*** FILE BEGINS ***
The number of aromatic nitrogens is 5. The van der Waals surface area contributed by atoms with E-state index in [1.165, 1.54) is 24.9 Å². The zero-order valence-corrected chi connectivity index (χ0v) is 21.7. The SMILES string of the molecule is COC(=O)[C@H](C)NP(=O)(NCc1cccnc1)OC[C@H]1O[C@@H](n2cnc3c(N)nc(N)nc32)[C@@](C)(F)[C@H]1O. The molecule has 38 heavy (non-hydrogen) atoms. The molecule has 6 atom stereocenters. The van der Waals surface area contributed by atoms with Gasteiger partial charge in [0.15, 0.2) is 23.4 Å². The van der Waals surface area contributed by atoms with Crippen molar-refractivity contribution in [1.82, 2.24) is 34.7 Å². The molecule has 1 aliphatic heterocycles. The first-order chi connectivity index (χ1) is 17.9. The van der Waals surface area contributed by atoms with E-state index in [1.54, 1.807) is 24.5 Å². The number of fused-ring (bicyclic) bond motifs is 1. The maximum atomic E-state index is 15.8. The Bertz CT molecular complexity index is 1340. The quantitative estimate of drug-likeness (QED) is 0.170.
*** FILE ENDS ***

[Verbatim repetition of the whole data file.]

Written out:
The number of aromatic nitrogens is 5. The van der Waals surface area contributed by atoms with E-state index in [1.165, 1.54) is 24.9 Å². The zero-order valence-corrected chi connectivity index (χ0v) is 21.7. The SMILES string of the molecule is COC(=O)[C@H](C)NP(=O)(NCc1cccnc1)OC[C@H]1O[C@@H](n2cnc3c(N)nc(N)nc32)[C@@](C)(F)[C@H]1O. The molecule has 38 heavy (non-hydrogen) atoms. The molecule has 6 atom stereocenters. The van der Waals surface area contributed by atoms with Gasteiger partial charge in [0.15, 0.2) is 23.4 Å². The van der Waals surface area contributed by atoms with Crippen molar-refractivity contribution in [1.82, 2.24) is 34.7 Å². The molecule has 1 aliphatic heterocycles. The first-order chi connectivity index (χ1) is 17.9. The van der Waals surface area contributed by atoms with E-state index in [1.54, 1.807) is 24.5 Å². The number of fused-ring (bicyclic) bond motifs is 1. The maximum atomic E-state index is 15.8. The Bertz CT molecular complexity index is 1340. The quantitative estimate of drug-likeness (QED) is 0.170.